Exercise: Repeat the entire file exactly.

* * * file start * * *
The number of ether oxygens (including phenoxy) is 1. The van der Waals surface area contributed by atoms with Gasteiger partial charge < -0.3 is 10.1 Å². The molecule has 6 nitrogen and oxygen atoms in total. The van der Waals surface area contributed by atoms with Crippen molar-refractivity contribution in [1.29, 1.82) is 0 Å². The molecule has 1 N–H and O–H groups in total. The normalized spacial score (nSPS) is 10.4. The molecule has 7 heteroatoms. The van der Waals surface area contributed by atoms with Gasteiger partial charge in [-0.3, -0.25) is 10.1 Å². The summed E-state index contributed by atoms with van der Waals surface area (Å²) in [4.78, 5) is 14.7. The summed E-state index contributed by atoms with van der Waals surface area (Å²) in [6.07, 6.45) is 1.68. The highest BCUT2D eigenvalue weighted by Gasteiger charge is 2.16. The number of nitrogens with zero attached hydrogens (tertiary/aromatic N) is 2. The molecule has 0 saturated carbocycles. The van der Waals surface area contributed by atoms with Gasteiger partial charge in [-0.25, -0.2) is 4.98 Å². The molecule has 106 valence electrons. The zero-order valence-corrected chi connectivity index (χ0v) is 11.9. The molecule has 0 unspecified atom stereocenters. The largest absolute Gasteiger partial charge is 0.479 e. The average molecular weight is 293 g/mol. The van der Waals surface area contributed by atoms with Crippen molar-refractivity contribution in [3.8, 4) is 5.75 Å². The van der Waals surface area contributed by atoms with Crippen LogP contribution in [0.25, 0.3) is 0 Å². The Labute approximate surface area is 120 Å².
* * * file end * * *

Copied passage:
The number of ether oxygens (including phenoxy) is 1. The van der Waals surface area contributed by atoms with Gasteiger partial charge < -0.3 is 10.1 Å². The molecule has 6 nitrogen and oxygen atoms in total. The van der Waals surface area contributed by atoms with Crippen molar-refractivity contribution in [1.29, 1.82) is 0 Å². The molecule has 1 N–H and O–H groups in total. The normalized spacial score (nSPS) is 10.4. The molecule has 7 heteroatoms. The van der Waals surface area contributed by atoms with Gasteiger partial charge in [-0.3, -0.25) is 10.1 Å². The summed E-state index contributed by atoms with van der Waals surface area (Å²) in [4.78, 5) is 14.7. The summed E-state index contributed by atoms with van der Waals surface area (Å²) in [6.07, 6.45) is 1.68. The highest BCUT2D eigenvalue weighted by Gasteiger charge is 2.16. The number of nitrogens with zero attached hydrogens (tertiary/aromatic N) is 2. The molecule has 0 saturated carbocycles. The van der Waals surface area contributed by atoms with Gasteiger partial charge in [-0.25, -0.2) is 4.98 Å². The molecule has 106 valence electrons. The zero-order valence-corrected chi connectivity index (χ0v) is 11.9. The molecule has 0 unspecified atom stereocenters. The largest absolute Gasteiger partial charge is 0.479 e. The average molecular weight is 293 g/mol. The van der Waals surface area contributed by atoms with Crippen molar-refractivity contribution in [3.8, 4) is 5.75 Å². The van der Waals surface area contributed by atoms with Crippen LogP contribution in [0.25, 0.3) is 0 Å². The Labute approximate surface area is 120 Å².